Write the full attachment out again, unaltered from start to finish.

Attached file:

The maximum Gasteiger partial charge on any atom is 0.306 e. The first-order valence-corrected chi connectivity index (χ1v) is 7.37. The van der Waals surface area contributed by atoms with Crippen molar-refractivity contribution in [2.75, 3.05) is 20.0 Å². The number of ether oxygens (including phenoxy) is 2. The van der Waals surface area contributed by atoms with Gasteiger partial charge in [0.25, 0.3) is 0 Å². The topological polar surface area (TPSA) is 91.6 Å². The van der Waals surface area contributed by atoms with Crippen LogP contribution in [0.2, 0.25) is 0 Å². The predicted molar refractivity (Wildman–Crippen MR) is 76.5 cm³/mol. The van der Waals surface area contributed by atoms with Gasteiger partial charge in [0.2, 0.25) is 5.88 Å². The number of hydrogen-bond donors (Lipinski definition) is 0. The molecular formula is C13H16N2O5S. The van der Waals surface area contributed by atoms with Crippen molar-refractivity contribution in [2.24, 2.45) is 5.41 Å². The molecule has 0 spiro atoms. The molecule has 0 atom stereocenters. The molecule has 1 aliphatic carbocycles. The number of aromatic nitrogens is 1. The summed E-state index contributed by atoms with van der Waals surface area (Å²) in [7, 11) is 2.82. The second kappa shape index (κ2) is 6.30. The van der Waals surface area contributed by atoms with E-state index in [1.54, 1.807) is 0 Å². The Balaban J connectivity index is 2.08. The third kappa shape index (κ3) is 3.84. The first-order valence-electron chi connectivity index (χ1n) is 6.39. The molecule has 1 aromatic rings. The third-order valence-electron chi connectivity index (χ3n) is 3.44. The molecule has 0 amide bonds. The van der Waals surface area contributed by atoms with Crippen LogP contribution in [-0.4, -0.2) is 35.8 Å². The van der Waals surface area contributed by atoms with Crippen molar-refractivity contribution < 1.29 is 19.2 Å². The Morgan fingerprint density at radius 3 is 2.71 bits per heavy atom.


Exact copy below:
The maximum Gasteiger partial charge on any atom is 0.306 e. The first-order valence-corrected chi connectivity index (χ1v) is 7.37. The van der Waals surface area contributed by atoms with Crippen molar-refractivity contribution in [2.75, 3.05) is 20.0 Å². The number of ether oxygens (including phenoxy) is 2. The van der Waals surface area contributed by atoms with Gasteiger partial charge in [0.25, 0.3) is 0 Å². The topological polar surface area (TPSA) is 91.6 Å². The van der Waals surface area contributed by atoms with Crippen LogP contribution in [0.2, 0.25) is 0 Å². The predicted molar refractivity (Wildman–Crippen MR) is 76.5 cm³/mol. The van der Waals surface area contributed by atoms with Gasteiger partial charge in [0.2, 0.25) is 5.88 Å². The number of hydrogen-bond donors (Lipinski definition) is 0. The molecular formula is C13H16N2O5S. The van der Waals surface area contributed by atoms with Crippen molar-refractivity contribution in [2.24, 2.45) is 5.41 Å². The molecule has 0 spiro atoms. The molecule has 0 atom stereocenters. The molecule has 1 aliphatic carbocycles. The number of aromatic nitrogens is 1. The summed E-state index contributed by atoms with van der Waals surface area (Å²) in [7, 11) is 2.82. The second kappa shape index (κ2) is 6.30. The van der Waals surface area contributed by atoms with E-state index in [1.54, 1.807) is 0 Å². The Balaban J connectivity index is 2.08. The third kappa shape index (κ3) is 3.84. The first-order valence-electron chi connectivity index (χ1n) is 6.39. The molecule has 1 aromatic rings. The third-order valence-electron chi connectivity index (χ3n) is 3.44. The molecule has 0 amide bonds. The van der Waals surface area contributed by atoms with Crippen LogP contribution in [-0.4, -0.2) is 35.8 Å². The van der Waals surface area contributed by atoms with Crippen molar-refractivity contribution < 1.29 is 19.2 Å². The Morgan fingerprint density at radius 3 is 2.71 bits per heavy atom.